Number of people paying into a pension hits 60-year low
Fewer people are saving into a company pension plan than at any point for the past 60 years, fuelling fears that millions of Britons will be forced to carry on working into their 70s.
Official figures today showed the number of people in an occupational pension scheme had plunged to 8.2 million or 35 per cent.
This compares with 12.2 million in 1967 and is the lowest recorded since 1953 the year of the Queen's coronation.
Experts blamed the collapse in final salary schemes, the plunge in savings rates and the huge pressure on parents to cut savings to find money to help make ends meet.
The number of men topping up their workplace pension with a private scheme has also plunged to 35 per cent, down from 54 per cent as recently as 1997. Just 32 per cent of women have a private plan.
Tom McPhail, pensions expert at Hargreaves Lansdown (LSE: HL.L - news) , said: "The inevitable consequence of this level of pension funding is that millions of people will have to work into their 70s because they won't be able to afford to retire earlier."
Robert Cochran, pensions expert at Scottish Widows added: "Today's figures emphasise that as a nation we are entering a perfect storm for pensions.
"Not only is the number of people in workplace pension schemes at its lowest level in 60 years, but recent research from Scottish Widows found that expectations for income in retirement are still increasing. To meet these aspirations, a 30 year old saver would need to save £12,000 a year, or £1,000 per month every year until retirement."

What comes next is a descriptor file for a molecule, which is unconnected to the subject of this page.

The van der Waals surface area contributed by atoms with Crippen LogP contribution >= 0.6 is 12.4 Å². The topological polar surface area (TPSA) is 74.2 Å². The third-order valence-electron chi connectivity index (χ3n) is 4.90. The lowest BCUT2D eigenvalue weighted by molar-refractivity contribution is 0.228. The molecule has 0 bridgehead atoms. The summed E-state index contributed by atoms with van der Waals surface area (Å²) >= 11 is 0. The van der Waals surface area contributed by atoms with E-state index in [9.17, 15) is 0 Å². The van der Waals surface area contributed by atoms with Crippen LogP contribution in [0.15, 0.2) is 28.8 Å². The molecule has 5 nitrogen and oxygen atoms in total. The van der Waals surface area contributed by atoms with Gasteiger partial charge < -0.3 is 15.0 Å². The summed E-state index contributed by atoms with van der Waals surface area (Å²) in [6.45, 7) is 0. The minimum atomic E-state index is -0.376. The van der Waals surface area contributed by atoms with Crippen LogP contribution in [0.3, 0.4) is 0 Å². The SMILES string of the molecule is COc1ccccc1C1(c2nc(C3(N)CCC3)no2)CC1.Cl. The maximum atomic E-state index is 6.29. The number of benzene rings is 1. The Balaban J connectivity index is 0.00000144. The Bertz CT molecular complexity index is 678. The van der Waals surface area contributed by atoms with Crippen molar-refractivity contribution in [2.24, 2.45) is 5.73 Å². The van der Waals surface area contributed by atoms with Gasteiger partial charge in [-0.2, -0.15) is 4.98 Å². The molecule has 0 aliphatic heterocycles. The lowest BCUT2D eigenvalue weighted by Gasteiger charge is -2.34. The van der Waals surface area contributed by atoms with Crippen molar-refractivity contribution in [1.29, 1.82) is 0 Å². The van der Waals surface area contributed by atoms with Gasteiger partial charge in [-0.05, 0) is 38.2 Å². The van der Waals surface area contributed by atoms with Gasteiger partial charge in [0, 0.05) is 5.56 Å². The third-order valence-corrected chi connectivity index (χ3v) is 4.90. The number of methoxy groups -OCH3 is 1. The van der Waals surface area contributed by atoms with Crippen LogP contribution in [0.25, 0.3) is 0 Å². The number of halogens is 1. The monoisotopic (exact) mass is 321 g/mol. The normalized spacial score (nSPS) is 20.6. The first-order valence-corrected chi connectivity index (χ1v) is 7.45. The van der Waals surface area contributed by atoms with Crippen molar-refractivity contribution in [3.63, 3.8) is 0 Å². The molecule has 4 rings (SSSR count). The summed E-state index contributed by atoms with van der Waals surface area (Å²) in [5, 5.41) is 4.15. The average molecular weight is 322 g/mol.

The pensions numbers released by the Office for National Statistics date back to Spring las year, before the start of auto-enrolment, where companies automatically sign staff up to pension schemes.
But almost half of non-savers eligible for automatic enrolment work for small employers who do not have to start enrolling staff until 2015 or later.
Joanne Segars, head of the National Association of Pension Funds, added: "These bleak figures show that pensions uptake was shrivelling at a seemingly unstoppable rate.
"The recent lack of appetite for a pension among private sector workers is particularly worrying. The patchy economy, weak annuity rates, and mistrust of the pension industry's fees and charges are all to blame."
David Robbins of Towers Watson warned: "Automatic enrolment should make low pension scheme membership yesterday's problem.
A survey last week claimed older Britons, largely unscathed by the credit crisis, were now feeling the pinch as investment income is hammered by record low interest rates.
A spokesman for the Department for Work & Pensions said: "For too long, saving into a private pension has been in decline. But since the end of last year automatic enrolment has been helping to reverse that trend. We're taking the hassle out of joining a pension and giving millions more people a chance to start putting something aside for their retirement and get a contribution from their employer on top."
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